A writer I follow on Twitter recently made me self conscious. Scrolling through my feed I read this tweet: "wow. There's lots of terrible advice on writing blogs." I thought, "I hope that's not me!" and felt terror.
I calmed down. Personally, I trust that it takes a while to cultivate a successful blog and it's a challenge I'm enjoying. But there's a more general point that's easy to forget. Terrible advice is also awesome advice.
A large part of learning what you believe in is disagreeing with others' opinions. Every time I read a story and catch myself thinking, "holy hell! Think stinks!" (as first impulse, everyone thinks something like this), I remind myself of two things:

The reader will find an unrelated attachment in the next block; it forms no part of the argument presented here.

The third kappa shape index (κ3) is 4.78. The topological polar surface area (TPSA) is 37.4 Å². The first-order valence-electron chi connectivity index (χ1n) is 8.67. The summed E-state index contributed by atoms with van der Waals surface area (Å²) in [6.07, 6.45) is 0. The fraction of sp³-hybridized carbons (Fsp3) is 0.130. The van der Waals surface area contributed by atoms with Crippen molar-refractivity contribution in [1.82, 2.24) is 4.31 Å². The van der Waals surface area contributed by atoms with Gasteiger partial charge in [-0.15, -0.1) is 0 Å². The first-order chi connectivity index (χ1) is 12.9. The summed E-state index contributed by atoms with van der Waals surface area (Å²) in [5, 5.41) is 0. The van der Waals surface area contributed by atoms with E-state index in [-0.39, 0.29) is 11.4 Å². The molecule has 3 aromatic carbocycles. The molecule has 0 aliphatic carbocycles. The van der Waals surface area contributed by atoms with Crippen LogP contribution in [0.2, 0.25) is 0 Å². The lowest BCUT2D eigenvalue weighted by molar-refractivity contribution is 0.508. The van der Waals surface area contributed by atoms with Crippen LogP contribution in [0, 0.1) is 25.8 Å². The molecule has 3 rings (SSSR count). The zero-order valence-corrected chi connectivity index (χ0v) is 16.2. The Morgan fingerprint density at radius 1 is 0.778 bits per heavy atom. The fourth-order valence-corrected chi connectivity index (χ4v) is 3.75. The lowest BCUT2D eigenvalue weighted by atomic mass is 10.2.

- there are always good things in even the weakest seeming work; my job as a responder is to frontload a story's strong points.
- other writers' missed opportunities are instructive.
Paulo Campos wrote his first novel in high school but didn't return to fiction until well into graduate school. He's since written three novels and a collection of short fiction. One of the novels and the collection seem good enough to shop for publication and are being revised. He was a recipient of Glimmer Train's "Best Start" competition in November 2009. His first published piece of short fiction will appear in the June 2010 issue of THEMA.
He lives in New York with his wife and two suspect cats.